Besides navigating cash flow issues and fending off competitors, what’s the hardest part of starting up for young entrepreneurs? Employees.

Between finding them, training them and keeping them, young founders list labor and human-resource challenges as their top difficulty. That’s according to a September survey conducted by Empact, a Princeton Junction, N.J. based organization that aims to foster entrepreneurship.

Nearly 30 percent of respondents listed labor issues as their biggest pain point, while the closest rival -- sales and customer acquisition -- clocked in at just 15 percent, according to Empact, which for its annual survey polled more than 350 young entrepreneurs (age 30 and younger) who had achieved minimum revenue of $100,000.

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Why is this? Because each individual makes up a greater percentage of the overall team, the quality of each employee is emphasized dramatically. Those that would be considered average or even good in a large corporation can look more like drastic failures in the company of a small team.

Knowing you have to be pickier and that the stakes are higher, what can you do to make sure your hires bring you the growth you want? Here are some tips:

1. Stop focusing on skills. Shradha Agarwal, the 27-year-old chief strategy officer and co-founder of ContextMedia in Chicago says her biggest challenge isn’t necessarily finding people with the skills she’s looking for. “We realized attitude was the key and that the skills could be learned,” she notes.  Basic job skills are fundamental, but attitude and an ability to fit into the organizational culture cannot be taught as easily, if at all. And the wrong mix of these could lead to a toxic culture that makes everyone less productive.

Related: How to Navigate Growth During a Startup’s Early Years

2. Look outside of the interview. Finding out whether a potential hire has the right attitude and passion isn’t like perusing a resume. It’s just not that easy. Instead, Shradha successfully scouts for new recruits informally at entrepreneurial networking events.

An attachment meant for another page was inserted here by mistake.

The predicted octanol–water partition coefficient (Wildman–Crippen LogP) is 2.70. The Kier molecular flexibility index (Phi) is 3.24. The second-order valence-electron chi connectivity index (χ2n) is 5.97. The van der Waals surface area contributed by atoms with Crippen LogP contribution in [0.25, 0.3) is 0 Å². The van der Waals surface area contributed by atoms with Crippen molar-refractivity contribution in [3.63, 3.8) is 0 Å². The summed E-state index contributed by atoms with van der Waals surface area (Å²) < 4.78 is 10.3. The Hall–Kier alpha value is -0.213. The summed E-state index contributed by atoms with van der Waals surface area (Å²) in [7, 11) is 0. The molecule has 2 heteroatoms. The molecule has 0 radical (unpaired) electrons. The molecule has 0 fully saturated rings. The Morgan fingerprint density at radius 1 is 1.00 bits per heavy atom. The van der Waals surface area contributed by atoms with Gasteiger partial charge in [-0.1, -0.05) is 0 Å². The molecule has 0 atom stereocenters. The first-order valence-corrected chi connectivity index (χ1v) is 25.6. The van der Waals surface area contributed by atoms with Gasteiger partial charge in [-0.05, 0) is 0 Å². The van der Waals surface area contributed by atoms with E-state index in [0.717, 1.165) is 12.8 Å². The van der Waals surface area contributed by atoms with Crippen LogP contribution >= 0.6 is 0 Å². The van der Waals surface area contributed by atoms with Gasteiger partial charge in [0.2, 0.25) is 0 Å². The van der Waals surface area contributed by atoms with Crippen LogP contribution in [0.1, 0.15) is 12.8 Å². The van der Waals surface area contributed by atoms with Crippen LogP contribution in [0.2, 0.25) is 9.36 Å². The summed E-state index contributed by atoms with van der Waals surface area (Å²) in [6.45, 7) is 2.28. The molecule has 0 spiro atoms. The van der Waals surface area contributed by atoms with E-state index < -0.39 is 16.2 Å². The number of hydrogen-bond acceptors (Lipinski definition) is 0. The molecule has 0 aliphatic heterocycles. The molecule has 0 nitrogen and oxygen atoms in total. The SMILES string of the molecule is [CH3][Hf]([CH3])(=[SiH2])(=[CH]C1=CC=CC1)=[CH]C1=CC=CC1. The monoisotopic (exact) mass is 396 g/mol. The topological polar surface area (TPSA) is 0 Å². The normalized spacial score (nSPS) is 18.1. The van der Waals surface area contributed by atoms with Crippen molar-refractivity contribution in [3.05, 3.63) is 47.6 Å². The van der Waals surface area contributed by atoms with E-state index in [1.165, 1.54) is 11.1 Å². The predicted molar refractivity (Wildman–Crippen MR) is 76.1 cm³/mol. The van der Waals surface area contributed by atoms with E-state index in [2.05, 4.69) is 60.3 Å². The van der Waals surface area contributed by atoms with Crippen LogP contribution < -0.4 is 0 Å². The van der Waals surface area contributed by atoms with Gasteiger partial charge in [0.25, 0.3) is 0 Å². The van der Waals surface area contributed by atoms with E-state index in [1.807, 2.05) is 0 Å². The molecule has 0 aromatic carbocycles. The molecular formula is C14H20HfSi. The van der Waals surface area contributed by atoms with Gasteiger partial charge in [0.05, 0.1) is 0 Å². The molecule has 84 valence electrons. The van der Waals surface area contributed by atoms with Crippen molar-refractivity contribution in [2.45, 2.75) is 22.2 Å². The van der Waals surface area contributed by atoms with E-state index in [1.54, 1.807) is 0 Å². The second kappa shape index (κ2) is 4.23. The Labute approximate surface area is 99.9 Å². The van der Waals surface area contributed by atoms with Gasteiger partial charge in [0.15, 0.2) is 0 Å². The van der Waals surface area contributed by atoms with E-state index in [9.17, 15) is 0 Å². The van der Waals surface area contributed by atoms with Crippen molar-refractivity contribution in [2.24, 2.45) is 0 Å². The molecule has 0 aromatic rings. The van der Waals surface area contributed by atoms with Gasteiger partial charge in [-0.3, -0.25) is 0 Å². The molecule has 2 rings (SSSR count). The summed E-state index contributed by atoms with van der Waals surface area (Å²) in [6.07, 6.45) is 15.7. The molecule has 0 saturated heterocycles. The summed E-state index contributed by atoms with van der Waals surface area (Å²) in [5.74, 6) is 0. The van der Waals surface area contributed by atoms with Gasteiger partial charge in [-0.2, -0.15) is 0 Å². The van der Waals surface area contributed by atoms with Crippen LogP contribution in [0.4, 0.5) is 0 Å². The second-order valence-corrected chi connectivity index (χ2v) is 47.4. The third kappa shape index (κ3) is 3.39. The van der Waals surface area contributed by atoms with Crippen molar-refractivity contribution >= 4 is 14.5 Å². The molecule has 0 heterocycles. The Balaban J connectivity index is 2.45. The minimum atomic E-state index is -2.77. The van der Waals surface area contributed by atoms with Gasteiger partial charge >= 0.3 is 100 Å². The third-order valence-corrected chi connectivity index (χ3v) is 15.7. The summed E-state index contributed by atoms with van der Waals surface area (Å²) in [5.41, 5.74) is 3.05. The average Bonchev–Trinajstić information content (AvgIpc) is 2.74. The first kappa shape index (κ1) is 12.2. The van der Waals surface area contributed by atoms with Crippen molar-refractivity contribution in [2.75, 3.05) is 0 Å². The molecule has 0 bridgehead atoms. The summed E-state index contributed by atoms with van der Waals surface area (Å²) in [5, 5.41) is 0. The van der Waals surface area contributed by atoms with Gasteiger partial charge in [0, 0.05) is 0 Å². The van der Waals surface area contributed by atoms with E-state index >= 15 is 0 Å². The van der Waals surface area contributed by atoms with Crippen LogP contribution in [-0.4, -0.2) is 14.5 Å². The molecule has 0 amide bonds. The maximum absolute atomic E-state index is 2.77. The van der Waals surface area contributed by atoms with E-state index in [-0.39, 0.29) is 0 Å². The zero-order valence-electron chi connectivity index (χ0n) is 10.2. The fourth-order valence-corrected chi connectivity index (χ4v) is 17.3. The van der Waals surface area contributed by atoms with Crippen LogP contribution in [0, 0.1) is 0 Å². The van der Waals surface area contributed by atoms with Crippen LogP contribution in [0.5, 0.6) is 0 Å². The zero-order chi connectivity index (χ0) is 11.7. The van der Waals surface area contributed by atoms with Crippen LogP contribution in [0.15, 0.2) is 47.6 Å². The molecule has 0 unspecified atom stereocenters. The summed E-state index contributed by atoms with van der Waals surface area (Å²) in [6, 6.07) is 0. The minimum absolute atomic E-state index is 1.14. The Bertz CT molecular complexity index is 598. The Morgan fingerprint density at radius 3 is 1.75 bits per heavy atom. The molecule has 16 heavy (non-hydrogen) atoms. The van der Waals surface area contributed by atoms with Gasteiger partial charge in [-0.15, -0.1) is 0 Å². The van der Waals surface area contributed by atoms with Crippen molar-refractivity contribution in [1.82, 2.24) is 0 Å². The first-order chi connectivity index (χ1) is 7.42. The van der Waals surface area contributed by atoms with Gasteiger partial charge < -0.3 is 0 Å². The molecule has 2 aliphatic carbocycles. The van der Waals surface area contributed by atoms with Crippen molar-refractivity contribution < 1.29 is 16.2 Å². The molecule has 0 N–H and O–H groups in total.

3. Try them before you buy them. If at all possible, try working with the individual you’re considering on some small project before you hire them as an employee. One entrepreneur gives his best prospective employees test projects to see how they respond to challenging situations and how efficiently and effectively they complete a task before hiring. Assuming they are giving their best work at that time, if you’re not completely wow’d you may want to keep looking. This helps in weeding out the truly great talent from the simply great interviewees.

Related: The ‘Do Nothing’ Approach to Leadership

4. Show your culture. In your interview process, make sure your culture comes across and don’t be afraid to make it lengthy. At ContextMedia, someone can expect to interview with eight to 10 decision makers before being offered a position.

Ultimately, these tips boil down to the import of not only finding stellar candidates, but also testing them to ensure their personalities fit with the company’s culture.

That culture could in turn attract other talented candidates in the future too. While startups may not have the brand recognition of a more established employer or the ability to afford the most competitive salaries, they can offer employees a place where they uniquely feel like they belong and can contribute.

What are your top hiring techniques? Let us know in the comments section below.